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Inventory Investment and the Business Cycle : The usual Suspect

  • Frédérique Bec

    ()

    (CREST, THEMA)

  • Mélika Ben Salem

    (CEE, PSE, Université Paris Est)

From quarterly postwar US and French data, this paper provides evidence of a bounce-back effect in inventory investment but not in final sales data. Actually, from a bounce-back augmented threshold model, it appears that i) the null hypothesis of no bounce-back effect is strongly rejected by the inventory investment data and ii) the one-step ahead forecasting performances of the models accounting for this bounce-back effect are well improved compared to linear or standard threshold autoregressions. This supports the conventional wisdom that inventory investment exacerbates aggregate fluctuations, in line with the recent theoretical models by, e.g., Wang and Wen (Wang, P., and Y. Wen. 2009. “Inventory Accelerator in General Equilibrium.” Working Paper 010, Federal Reserve Bank of St. Louis) and Wang, Wen and Xu (Wang, P., Y. Wen, and Z. Xu. 2011. “When do Inventories Destabilize the Economy? An Analytical Approach to (s,s) Policies.” Working Paper 014, Federal Reserve Bank of St. Louis) which clearly predict a destabilizing role of inventory investment over the business cycle. By contrast, our empirical findings cast doubt on models based on the stockouts avoidance motive for holding inventories.

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Paper provided by Centre de Recherche en Economie et Statistique in its series Working Papers with number 2012-09.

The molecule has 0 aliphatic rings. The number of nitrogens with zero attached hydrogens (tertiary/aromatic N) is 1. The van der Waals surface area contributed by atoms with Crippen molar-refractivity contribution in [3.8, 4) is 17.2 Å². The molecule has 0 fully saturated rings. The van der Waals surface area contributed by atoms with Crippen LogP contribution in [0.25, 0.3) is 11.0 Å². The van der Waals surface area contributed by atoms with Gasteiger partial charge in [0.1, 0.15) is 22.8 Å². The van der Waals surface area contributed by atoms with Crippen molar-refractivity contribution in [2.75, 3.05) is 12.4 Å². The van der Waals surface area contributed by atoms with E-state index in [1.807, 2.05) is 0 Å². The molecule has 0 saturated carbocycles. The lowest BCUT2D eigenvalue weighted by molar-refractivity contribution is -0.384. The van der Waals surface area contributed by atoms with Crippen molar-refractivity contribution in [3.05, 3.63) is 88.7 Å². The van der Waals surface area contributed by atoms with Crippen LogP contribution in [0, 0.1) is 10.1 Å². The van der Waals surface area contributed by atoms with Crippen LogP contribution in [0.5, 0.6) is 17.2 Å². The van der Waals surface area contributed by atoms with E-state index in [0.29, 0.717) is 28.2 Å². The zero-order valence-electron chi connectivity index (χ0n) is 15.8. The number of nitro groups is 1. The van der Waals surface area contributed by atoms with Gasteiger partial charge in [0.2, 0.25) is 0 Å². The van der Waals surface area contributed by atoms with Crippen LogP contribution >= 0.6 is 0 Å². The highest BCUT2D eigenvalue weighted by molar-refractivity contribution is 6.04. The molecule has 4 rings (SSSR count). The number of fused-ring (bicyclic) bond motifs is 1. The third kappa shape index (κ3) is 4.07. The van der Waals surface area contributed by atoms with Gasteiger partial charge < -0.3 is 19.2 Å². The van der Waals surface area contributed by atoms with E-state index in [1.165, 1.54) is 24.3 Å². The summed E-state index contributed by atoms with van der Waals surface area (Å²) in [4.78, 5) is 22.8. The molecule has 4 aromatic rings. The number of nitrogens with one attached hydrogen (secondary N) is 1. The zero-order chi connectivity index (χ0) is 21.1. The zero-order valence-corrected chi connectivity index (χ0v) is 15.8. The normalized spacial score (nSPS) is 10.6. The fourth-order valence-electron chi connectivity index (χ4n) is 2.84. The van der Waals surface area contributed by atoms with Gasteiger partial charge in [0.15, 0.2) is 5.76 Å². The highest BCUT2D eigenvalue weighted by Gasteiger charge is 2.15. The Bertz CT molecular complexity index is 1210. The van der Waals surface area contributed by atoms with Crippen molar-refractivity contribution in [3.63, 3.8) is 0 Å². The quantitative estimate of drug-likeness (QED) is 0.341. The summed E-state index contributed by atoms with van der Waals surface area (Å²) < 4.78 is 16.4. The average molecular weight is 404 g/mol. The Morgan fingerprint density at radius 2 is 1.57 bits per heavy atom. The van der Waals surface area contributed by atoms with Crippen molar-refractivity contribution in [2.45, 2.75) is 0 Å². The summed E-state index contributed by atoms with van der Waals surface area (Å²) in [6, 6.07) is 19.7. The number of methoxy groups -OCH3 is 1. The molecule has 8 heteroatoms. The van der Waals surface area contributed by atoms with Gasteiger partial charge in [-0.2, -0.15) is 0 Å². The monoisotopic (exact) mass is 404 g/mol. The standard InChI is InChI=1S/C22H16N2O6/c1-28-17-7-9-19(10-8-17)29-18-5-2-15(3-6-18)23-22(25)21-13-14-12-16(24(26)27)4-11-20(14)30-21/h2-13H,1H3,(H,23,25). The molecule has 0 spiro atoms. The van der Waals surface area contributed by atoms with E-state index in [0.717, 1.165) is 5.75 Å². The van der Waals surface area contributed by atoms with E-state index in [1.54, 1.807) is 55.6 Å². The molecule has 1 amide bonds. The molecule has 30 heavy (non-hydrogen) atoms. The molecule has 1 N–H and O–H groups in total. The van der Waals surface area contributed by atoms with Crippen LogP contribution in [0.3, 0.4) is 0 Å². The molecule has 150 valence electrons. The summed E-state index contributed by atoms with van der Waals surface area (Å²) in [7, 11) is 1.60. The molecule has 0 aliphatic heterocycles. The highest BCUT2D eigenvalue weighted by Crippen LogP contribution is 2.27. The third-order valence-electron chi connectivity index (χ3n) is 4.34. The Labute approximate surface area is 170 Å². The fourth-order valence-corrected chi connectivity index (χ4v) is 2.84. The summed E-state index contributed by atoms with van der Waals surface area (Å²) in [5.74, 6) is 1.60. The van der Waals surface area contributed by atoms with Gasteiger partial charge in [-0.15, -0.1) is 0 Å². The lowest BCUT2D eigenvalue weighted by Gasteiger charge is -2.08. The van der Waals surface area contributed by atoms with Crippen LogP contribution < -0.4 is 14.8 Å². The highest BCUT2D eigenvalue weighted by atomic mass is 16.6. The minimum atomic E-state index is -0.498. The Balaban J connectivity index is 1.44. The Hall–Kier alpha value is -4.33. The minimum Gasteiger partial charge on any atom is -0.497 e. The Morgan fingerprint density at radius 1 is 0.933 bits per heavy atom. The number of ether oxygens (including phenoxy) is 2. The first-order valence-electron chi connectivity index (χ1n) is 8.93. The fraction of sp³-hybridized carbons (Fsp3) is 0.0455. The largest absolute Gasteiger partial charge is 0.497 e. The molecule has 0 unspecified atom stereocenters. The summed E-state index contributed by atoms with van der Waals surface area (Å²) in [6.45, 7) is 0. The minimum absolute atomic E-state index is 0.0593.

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Length: 20
Date of creation: Apr 2012
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Handle: RePEc:crs:wpaper:2012-09
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  1. Jeremy Piger & James Morley & Chang-Jin Kim, 2005. "Nonlinearity and the permanent effects of recessions," Journal of Applied Econometrics, John Wiley & Sons, Ltd., vol. 20(2), pages 291-309.
  2. Kahn, James A, 1987. "Inventories and the Volatility of Production," American Economic Review, American Economic Association, vol. 77(4), pages 667-79, September.
  3. Oleksiy Kryvtsov & Virgiliu Midrigan, 2009. "Inventories, Markups, and Real Rigidities in Menu Cost Models," NBER Working Papers 14651, National Bureau of Economic Research, Inc.
  4. Mark Bils & James A. Kahn, 1999. "What inventory behavior tells us about business cycles," Staff Reports 92, Federal Reserve Bank of New York.
  5. Russell Cooper & John Haltiwanger, 1990. "Macroeconomic Implications of Production Bunching: Factor Demand Linkages," Papers 0001, Boston University - Industry Studies Programme.
  6. Inoue, Atsushi & Kilian, Lutz, 2003. "On the selection of forecasting models," Working Paper Series 0214, European Central Bank.
  7. Robert B. Davies, 2002. "Hypothesis testing when a nuisance parameter is present only under the alternative: Linear model case," Biometrika, Biometrika Trust, vol. 89(2), pages 484-489, June.
  8. Diebold, Francis X & Mariano, Roberto S, 1995. "Comparing Predictive Accuracy," Journal of Business & Economic Statistics, American Statistical Association, vol. 13(3), pages 253-63, July.
  9. Frédérique BEC & Othman BOUABDALLAH & Laurent FERRARA, 2011. "The Possible Shapes of Recoveries in Markov-Switching Models," Working Papers 2011-02, Centre de Recherche en Economie et Statistique.
  10. James Morley & Jeremy Piger, 2012. "The Asymmetric Business Cycle," The Review of Economics and Statistics, MIT Press, vol. 94(1), pages 208-221, February.
  11. Costantini, Mauro & Kunst, Robert M., 2011. "On the Usefulness of the Diebold-Mariano Test in the Selection of Prediction Models," Economics Series 276, Institute for Advanced Studies.
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